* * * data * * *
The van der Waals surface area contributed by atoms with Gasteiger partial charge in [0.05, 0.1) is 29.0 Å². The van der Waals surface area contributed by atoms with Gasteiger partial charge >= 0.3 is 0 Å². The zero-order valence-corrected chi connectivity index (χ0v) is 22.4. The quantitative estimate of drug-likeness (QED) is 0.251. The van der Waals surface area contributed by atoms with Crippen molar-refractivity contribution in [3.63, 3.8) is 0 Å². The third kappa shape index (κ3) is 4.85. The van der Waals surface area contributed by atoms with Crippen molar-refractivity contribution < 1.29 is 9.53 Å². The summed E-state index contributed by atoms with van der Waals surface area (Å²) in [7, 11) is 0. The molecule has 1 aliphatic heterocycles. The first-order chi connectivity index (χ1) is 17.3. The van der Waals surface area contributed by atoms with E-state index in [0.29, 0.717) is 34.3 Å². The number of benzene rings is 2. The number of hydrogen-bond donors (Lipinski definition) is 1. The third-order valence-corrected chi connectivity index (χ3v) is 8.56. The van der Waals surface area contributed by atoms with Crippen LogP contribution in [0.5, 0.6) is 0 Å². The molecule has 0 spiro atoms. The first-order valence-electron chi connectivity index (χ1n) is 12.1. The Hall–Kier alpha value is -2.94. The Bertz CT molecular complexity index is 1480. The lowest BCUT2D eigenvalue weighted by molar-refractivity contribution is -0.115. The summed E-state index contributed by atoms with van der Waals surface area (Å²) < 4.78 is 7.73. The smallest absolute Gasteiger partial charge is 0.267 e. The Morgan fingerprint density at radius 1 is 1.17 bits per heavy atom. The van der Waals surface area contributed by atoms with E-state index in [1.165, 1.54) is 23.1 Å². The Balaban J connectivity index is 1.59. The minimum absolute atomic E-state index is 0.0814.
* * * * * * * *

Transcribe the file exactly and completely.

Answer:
The van der Waals surface area contributed by atoms with Gasteiger partial charge in [0.05, 0.1) is 29.0 Å². The van der Waals surface area contributed by atoms with Gasteiger partial charge >= 0.3 is 0 Å². The zero-order valence-corrected chi connectivity index (χ0v) is 22.4. The quantitative estimate of drug-likeness (QED) is 0.251. The van der Waals surface area contributed by atoms with Crippen molar-refractivity contribution in [3.63, 3.8) is 0 Å². The third kappa shape index (κ3) is 4.85. The van der Waals surface area contributed by atoms with Crippen molar-refractivity contribution < 1.29 is 9.53 Å². The summed E-state index contributed by atoms with van der Waals surface area (Å²) in [7, 11) is 0. The molecule has 1 aliphatic heterocycles. The first-order chi connectivity index (χ1) is 17.3. The van der Waals surface area contributed by atoms with E-state index in [0.29, 0.717) is 34.3 Å². The number of benzene rings is 2. The number of hydrogen-bond donors (Lipinski definition) is 1. The third-order valence-corrected chi connectivity index (χ3v) is 8.56. The van der Waals surface area contributed by atoms with Crippen LogP contribution in [0.5, 0.6) is 0 Å². The molecule has 0 spiro atoms. The first-order valence-electron chi connectivity index (χ1n) is 12.1. The Hall–Kier alpha value is -2.94. The Bertz CT molecular complexity index is 1480. The lowest BCUT2D eigenvalue weighted by molar-refractivity contribution is -0.115. The summed E-state index contributed by atoms with van der Waals surface area (Å²) < 4.78 is 7.73. The smallest absolute Gasteiger partial charge is 0.267 e. The Morgan fingerprint density at radius 1 is 1.17 bits per heavy atom. The van der Waals surface area contributed by atoms with E-state index in [1.165, 1.54) is 23.1 Å². The Balaban J connectivity index is 1.59. The minimum absolute atomic E-state index is 0.0814.